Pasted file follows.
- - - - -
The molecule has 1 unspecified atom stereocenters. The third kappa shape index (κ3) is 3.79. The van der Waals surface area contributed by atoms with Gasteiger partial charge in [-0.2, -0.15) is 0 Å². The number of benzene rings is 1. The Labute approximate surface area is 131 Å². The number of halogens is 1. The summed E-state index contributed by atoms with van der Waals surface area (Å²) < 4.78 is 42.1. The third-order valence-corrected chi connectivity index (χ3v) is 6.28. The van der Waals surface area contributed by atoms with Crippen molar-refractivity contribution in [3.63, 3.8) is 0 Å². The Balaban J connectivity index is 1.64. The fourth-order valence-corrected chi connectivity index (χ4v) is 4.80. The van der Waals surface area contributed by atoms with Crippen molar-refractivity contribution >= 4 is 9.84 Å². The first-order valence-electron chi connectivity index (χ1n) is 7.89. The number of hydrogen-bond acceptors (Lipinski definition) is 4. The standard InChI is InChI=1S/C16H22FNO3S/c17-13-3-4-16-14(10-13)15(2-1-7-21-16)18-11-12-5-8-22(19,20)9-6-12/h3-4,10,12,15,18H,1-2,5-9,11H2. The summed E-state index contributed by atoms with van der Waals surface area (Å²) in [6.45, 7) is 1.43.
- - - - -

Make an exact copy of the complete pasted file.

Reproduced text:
The molecule has 1 unspecified atom stereocenters. The third kappa shape index (κ3) is 3.79. The van der Waals surface area contributed by atoms with Gasteiger partial charge in [-0.2, -0.15) is 0 Å². The number of benzene rings is 1. The Labute approximate surface area is 131 Å². The number of halogens is 1. The summed E-state index contributed by atoms with van der Waals surface area (Å²) < 4.78 is 42.1. The third-order valence-corrected chi connectivity index (χ3v) is 6.28. The van der Waals surface area contributed by atoms with Crippen molar-refractivity contribution in [3.63, 3.8) is 0 Å². The Balaban J connectivity index is 1.64. The fourth-order valence-corrected chi connectivity index (χ4v) is 4.80. The van der Waals surface area contributed by atoms with Crippen molar-refractivity contribution >= 4 is 9.84 Å². The first-order valence-electron chi connectivity index (χ1n) is 7.89. The number of hydrogen-bond acceptors (Lipinski definition) is 4. The standard InChI is InChI=1S/C16H22FNO3S/c17-13-3-4-16-14(10-13)15(2-1-7-21-16)18-11-12-5-8-22(19,20)9-6-12/h3-4,10,12,15,18H,1-2,5-9,11H2. The summed E-state index contributed by atoms with van der Waals surface area (Å²) in [6.45, 7) is 1.43.